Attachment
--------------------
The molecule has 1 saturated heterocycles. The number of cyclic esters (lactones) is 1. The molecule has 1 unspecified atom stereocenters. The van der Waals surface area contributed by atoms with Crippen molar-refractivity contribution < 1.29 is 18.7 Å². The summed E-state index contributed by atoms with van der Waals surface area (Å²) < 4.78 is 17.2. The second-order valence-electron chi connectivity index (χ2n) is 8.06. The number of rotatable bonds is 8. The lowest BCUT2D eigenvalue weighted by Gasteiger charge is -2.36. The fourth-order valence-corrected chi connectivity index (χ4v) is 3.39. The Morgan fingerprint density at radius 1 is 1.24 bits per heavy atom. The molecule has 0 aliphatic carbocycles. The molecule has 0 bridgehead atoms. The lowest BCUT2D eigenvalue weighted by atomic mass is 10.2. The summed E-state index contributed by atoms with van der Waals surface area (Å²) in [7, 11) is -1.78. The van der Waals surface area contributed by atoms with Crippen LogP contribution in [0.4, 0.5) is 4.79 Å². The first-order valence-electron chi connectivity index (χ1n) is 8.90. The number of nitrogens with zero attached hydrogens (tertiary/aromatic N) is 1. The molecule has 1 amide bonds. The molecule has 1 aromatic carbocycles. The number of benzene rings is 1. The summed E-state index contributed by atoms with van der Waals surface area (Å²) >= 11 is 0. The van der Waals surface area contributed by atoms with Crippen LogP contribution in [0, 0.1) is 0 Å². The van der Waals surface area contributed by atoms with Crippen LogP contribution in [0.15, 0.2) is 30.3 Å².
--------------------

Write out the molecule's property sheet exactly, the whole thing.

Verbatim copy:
The molecule has 1 saturated heterocycles. The number of cyclic esters (lactones) is 1. The molecule has 1 unspecified atom stereocenters. The van der Waals surface area contributed by atoms with Crippen molar-refractivity contribution < 1.29 is 18.7 Å². The summed E-state index contributed by atoms with van der Waals surface area (Å²) < 4.78 is 17.2. The second-order valence-electron chi connectivity index (χ2n) is 8.06. The number of rotatable bonds is 8. The lowest BCUT2D eigenvalue weighted by Gasteiger charge is -2.36. The fourth-order valence-corrected chi connectivity index (χ4v) is 3.39. The Morgan fingerprint density at radius 1 is 1.24 bits per heavy atom. The molecule has 0 aliphatic carbocycles. The molecule has 0 bridgehead atoms. The lowest BCUT2D eigenvalue weighted by atomic mass is 10.2. The summed E-state index contributed by atoms with van der Waals surface area (Å²) in [7, 11) is -1.78. The van der Waals surface area contributed by atoms with Crippen LogP contribution in [0.4, 0.5) is 4.79 Å². The first-order valence-electron chi connectivity index (χ1n) is 8.90. The number of nitrogens with zero attached hydrogens (tertiary/aromatic N) is 1. The molecule has 1 amide bonds. The molecule has 1 aromatic carbocycles. The number of benzene rings is 1. The summed E-state index contributed by atoms with van der Waals surface area (Å²) >= 11 is 0. The van der Waals surface area contributed by atoms with Crippen LogP contribution in [0, 0.1) is 0 Å². The van der Waals surface area contributed by atoms with Crippen LogP contribution in [0.15, 0.2) is 30.3 Å².